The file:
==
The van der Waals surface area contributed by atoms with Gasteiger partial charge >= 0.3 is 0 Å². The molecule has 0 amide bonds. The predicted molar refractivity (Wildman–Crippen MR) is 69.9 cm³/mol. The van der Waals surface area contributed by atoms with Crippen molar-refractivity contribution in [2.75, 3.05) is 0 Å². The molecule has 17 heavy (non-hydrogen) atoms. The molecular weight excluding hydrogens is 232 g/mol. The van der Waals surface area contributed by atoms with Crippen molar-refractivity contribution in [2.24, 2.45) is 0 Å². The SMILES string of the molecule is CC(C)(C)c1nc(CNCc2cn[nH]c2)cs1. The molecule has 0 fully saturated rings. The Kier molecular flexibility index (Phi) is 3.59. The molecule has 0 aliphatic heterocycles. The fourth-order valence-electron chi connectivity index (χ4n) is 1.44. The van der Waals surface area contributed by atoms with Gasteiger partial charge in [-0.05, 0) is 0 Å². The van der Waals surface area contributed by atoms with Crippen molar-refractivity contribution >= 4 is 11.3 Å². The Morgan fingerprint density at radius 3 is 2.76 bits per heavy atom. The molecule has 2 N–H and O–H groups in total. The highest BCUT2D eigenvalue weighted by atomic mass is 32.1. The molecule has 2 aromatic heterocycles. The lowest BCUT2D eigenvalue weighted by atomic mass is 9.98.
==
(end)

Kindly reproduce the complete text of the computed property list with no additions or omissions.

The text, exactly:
The van der Waals surface area contributed by atoms with Gasteiger partial charge >= 0.3 is 0 Å². The molecule has 0 amide bonds. The predicted molar refractivity (Wildman–Crippen MR) is 69.9 cm³/mol. The van der Waals surface area contributed by atoms with Crippen molar-refractivity contribution in [2.75, 3.05) is 0 Å². The molecule has 17 heavy (non-hydrogen) atoms. The molecular weight excluding hydrogens is 232 g/mol. The van der Waals surface area contributed by atoms with Crippen molar-refractivity contribution in [2.24, 2.45) is 0 Å². The SMILES string of the molecule is CC(C)(C)c1nc(CNCc2cn[nH]c2)cs1. The molecule has 0 fully saturated rings. The Kier molecular flexibility index (Phi) is 3.59. The molecule has 0 aliphatic heterocycles. The fourth-order valence-electron chi connectivity index (χ4n) is 1.44. The van der Waals surface area contributed by atoms with Gasteiger partial charge in [-0.05, 0) is 0 Å². The van der Waals surface area contributed by atoms with Crippen molar-refractivity contribution >= 4 is 11.3 Å². The Morgan fingerprint density at radius 3 is 2.76 bits per heavy atom. The molecule has 2 N–H and O–H groups in total. The highest BCUT2D eigenvalue weighted by atomic mass is 32.1. The molecule has 2 aromatic heterocycles. The lowest BCUT2D eigenvalue weighted by atomic mass is 9.98.